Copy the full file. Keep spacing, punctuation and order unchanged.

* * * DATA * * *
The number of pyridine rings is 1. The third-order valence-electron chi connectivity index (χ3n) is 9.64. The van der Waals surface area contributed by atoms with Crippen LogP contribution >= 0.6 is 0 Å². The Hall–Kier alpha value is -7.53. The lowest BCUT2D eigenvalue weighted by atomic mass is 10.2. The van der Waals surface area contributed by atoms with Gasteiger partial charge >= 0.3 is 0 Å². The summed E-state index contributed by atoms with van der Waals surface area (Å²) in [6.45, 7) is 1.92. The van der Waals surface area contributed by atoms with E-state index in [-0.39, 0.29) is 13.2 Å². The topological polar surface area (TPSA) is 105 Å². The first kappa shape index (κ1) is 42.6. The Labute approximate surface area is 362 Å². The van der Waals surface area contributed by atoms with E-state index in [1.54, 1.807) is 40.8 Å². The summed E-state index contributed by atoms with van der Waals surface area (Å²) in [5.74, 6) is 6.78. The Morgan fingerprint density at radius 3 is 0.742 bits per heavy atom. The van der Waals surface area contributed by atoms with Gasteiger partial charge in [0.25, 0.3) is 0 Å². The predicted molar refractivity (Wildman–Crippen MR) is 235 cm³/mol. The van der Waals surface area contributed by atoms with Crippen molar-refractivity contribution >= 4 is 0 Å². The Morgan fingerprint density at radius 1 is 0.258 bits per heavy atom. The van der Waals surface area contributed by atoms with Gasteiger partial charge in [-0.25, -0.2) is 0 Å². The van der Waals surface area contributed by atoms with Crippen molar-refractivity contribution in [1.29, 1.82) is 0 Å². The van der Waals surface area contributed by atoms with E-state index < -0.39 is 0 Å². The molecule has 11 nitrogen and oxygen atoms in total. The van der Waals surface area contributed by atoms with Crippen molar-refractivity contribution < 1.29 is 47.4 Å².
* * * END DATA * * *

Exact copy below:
The number of pyridine rings is 1. The third-order valence-electron chi connectivity index (χ3n) is 9.64. The van der Waals surface area contributed by atoms with Crippen LogP contribution >= 0.6 is 0 Å². The Hall–Kier alpha value is -7.53. The lowest BCUT2D eigenvalue weighted by atomic mass is 10.2. The van der Waals surface area contributed by atoms with Gasteiger partial charge >= 0.3 is 0 Å². The summed E-state index contributed by atoms with van der Waals surface area (Å²) in [6.45, 7) is 1.92. The van der Waals surface area contributed by atoms with E-state index in [-0.39, 0.29) is 13.2 Å². The topological polar surface area (TPSA) is 105 Å². The first kappa shape index (κ1) is 42.6. The Labute approximate surface area is 362 Å². The van der Waals surface area contributed by atoms with E-state index in [1.54, 1.807) is 40.8 Å². The summed E-state index contributed by atoms with van der Waals surface area (Å²) in [5.74, 6) is 6.78. The Morgan fingerprint density at radius 3 is 0.742 bits per heavy atom. The van der Waals surface area contributed by atoms with Gasteiger partial charge in [0.25, 0.3) is 0 Å². The predicted molar refractivity (Wildman–Crippen MR) is 235 cm³/mol. The van der Waals surface area contributed by atoms with Crippen molar-refractivity contribution >= 4 is 0 Å². The Morgan fingerprint density at radius 1 is 0.258 bits per heavy atom. The van der Waals surface area contributed by atoms with Gasteiger partial charge in [-0.25, -0.2) is 0 Å². The van der Waals surface area contributed by atoms with Crippen molar-refractivity contribution in [1.29, 1.82) is 0 Å². The van der Waals surface area contributed by atoms with E-state index < -0.39 is 0 Å². The molecule has 11 nitrogen and oxygen atoms in total. The van der Waals surface area contributed by atoms with Crippen molar-refractivity contribution < 1.29 is 47.4 Å².